Chemical reactions in the cell are catalyzed by enzymes, which are protein molecules that speed up reactions. Each protein catalyzes a specific reaction. In a chemical reaction, two molecules collide and exchange atoms; the enzyme is the third party, the “midwife to the reaction.”

But the molecules have to collide in a certain way for the reaction to occur. The enzyme binds to the molecules and lines them up, forcing them to collide in the “right” way, so the probability that the molecules will exchange atoms is much higher.

“Instead of just watching what the molecules do, we can mechanically prod them,” said Zocchi, the senior author of the research.

To do that, Zocchi, Tseng and Wang, attached a controllable molecular spring made of DNA to the enzyme. The spring is about 10,000 times smaller than the diameter of a human hair. They can mechanically turn the enzyme on and off and control how fast the chemical reaction occurs. In their newest research, they attached the molecular spring at three different locations on the enzyme and were able to mechanically influence different specific steps of the reaction.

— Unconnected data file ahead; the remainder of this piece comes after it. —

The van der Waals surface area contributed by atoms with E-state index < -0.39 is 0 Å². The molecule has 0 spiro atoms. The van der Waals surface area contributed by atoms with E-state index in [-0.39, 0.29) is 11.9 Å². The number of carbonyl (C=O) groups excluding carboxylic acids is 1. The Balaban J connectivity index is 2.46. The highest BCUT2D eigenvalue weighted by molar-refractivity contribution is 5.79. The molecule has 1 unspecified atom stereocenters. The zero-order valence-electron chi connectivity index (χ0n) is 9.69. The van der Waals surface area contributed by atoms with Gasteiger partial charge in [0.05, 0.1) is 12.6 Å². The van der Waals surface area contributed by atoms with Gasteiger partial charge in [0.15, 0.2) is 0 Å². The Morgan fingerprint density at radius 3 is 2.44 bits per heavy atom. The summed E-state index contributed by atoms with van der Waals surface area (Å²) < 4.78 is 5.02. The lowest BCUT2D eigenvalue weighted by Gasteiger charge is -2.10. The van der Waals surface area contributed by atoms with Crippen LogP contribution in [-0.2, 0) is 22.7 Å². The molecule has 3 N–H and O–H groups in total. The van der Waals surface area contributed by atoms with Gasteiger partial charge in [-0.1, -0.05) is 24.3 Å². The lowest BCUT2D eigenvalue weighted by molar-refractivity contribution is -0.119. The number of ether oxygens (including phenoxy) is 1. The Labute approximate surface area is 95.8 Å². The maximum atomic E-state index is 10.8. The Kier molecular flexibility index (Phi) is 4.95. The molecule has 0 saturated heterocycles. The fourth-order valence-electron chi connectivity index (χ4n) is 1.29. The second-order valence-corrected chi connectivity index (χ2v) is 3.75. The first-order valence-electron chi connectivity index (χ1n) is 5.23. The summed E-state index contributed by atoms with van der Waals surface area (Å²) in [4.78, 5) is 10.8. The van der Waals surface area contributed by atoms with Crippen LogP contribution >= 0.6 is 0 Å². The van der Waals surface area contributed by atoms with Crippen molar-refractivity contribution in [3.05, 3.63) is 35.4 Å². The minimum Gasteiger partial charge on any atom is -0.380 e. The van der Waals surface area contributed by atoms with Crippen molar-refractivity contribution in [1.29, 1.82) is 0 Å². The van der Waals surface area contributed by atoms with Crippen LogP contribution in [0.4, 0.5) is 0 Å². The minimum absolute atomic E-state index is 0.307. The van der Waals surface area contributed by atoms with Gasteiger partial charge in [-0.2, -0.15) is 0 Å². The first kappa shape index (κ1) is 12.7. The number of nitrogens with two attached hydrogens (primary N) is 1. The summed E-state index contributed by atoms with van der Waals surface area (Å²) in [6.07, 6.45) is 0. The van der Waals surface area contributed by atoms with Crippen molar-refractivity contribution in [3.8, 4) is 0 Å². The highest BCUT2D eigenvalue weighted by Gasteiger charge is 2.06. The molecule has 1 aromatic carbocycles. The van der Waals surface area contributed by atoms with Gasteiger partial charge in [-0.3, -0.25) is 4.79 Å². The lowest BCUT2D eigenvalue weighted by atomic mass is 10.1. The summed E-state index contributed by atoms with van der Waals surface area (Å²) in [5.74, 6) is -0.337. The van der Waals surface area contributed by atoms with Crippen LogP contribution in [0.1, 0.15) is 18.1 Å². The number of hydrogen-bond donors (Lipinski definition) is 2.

“We have stressed the enzyme in different ways,” Zocchi said. “We can measure the effect on the chemical reaction of stressing the molecule this way or that way. Stressing the molecule in different locations produces different responses. If you attach the molecular spring in one place, nothing much happens to the chemical reaction, but you attach it to a different place and you affect one step in the chemical reaction. Then you attach it to a third place and affect another step in this chemical reaction.”

The scientists studied the rate of the chemical reactions and reported in detail what happened to the steps of the reactions as they applied mechanical stress to the enzyme at different places.

“Standing on the shoulders of 50 years of structural studies of proteins, we looked beyond the structural description at the dynamics, specifically the question of what forces – and applied where – have what effect on the reaction rates,” Zocchi said.

While Zocchi’s research may have applications for medicine and other fields, he emphasizes the advance in knowledge itself.